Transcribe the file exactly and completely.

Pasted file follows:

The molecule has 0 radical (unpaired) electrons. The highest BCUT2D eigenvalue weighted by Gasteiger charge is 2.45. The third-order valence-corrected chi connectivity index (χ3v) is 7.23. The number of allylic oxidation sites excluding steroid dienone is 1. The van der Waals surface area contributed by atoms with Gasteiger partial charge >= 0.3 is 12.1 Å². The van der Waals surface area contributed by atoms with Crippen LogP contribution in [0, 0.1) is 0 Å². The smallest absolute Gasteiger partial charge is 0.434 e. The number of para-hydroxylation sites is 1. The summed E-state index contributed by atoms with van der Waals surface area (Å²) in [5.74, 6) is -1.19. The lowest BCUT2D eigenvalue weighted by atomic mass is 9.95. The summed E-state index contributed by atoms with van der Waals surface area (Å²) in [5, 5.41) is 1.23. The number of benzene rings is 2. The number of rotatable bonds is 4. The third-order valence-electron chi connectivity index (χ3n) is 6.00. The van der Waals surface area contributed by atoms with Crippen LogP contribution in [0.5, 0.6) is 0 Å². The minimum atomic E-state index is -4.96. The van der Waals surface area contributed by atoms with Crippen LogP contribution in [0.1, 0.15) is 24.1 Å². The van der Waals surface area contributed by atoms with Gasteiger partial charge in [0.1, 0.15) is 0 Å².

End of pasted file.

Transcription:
The molecule has 0 radical (unpaired) electrons. The highest BCUT2D eigenvalue weighted by Gasteiger charge is 2.45. The third-order valence-corrected chi connectivity index (χ3v) is 7.23. The number of allylic oxidation sites excluding steroid dienone is 1. The van der Waals surface area contributed by atoms with Gasteiger partial charge >= 0.3 is 12.1 Å². The van der Waals surface area contributed by atoms with Crippen LogP contribution in [0, 0.1) is 0 Å². The smallest absolute Gasteiger partial charge is 0.434 e. The number of para-hydroxylation sites is 1. The summed E-state index contributed by atoms with van der Waals surface area (Å²) in [5.74, 6) is -1.19. The lowest BCUT2D eigenvalue weighted by atomic mass is 9.95. The summed E-state index contributed by atoms with van der Waals surface area (Å²) in [5, 5.41) is 1.23. The number of benzene rings is 2. The number of rotatable bonds is 4. The third-order valence-electron chi connectivity index (χ3n) is 6.00. The van der Waals surface area contributed by atoms with Crippen LogP contribution in [0.5, 0.6) is 0 Å². The minimum atomic E-state index is -4.96. The van der Waals surface area contributed by atoms with Crippen LogP contribution in [0.1, 0.15) is 24.1 Å². The van der Waals surface area contributed by atoms with Gasteiger partial charge in [0.1, 0.15) is 0 Å².